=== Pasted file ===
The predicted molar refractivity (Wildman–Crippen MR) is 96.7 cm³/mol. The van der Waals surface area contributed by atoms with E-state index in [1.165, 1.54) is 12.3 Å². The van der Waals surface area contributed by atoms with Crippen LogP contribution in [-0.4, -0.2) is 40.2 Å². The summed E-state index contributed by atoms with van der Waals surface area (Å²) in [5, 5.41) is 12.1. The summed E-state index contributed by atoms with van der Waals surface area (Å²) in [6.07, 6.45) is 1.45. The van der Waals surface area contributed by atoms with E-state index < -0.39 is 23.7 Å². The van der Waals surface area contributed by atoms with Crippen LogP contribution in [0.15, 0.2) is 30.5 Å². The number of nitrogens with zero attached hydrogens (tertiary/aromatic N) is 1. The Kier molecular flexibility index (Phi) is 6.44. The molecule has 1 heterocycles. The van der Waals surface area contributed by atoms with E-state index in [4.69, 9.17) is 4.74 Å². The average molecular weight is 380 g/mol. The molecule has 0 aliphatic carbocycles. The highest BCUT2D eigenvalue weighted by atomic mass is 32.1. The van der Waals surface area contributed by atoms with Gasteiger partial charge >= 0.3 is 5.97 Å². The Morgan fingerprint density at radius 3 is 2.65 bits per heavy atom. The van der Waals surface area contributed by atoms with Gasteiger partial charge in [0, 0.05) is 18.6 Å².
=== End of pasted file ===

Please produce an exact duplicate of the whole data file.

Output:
The predicted molar refractivity (Wildman–Crippen MR) is 96.7 cm³/mol. The van der Waals surface area contributed by atoms with E-state index in [1.165, 1.54) is 12.3 Å². The van der Waals surface area contributed by atoms with Crippen LogP contribution in [-0.4, -0.2) is 40.2 Å². The summed E-state index contributed by atoms with van der Waals surface area (Å²) in [5, 5.41) is 12.1. The summed E-state index contributed by atoms with van der Waals surface area (Å²) in [6.07, 6.45) is 1.45. The van der Waals surface area contributed by atoms with E-state index < -0.39 is 23.7 Å². The van der Waals surface area contributed by atoms with Crippen LogP contribution in [0.15, 0.2) is 30.5 Å². The number of nitrogens with zero attached hydrogens (tertiary/aromatic N) is 1. The Kier molecular flexibility index (Phi) is 6.44. The molecule has 1 heterocycles. The van der Waals surface area contributed by atoms with E-state index in [4.69, 9.17) is 4.74 Å². The average molecular weight is 380 g/mol. The molecule has 0 aliphatic carbocycles. The highest BCUT2D eigenvalue weighted by atomic mass is 32.1. The van der Waals surface area contributed by atoms with Gasteiger partial charge >= 0.3 is 5.97 Å². The Morgan fingerprint density at radius 3 is 2.65 bits per heavy atom. The van der Waals surface area contributed by atoms with Gasteiger partial charge in [0, 0.05) is 18.6 Å².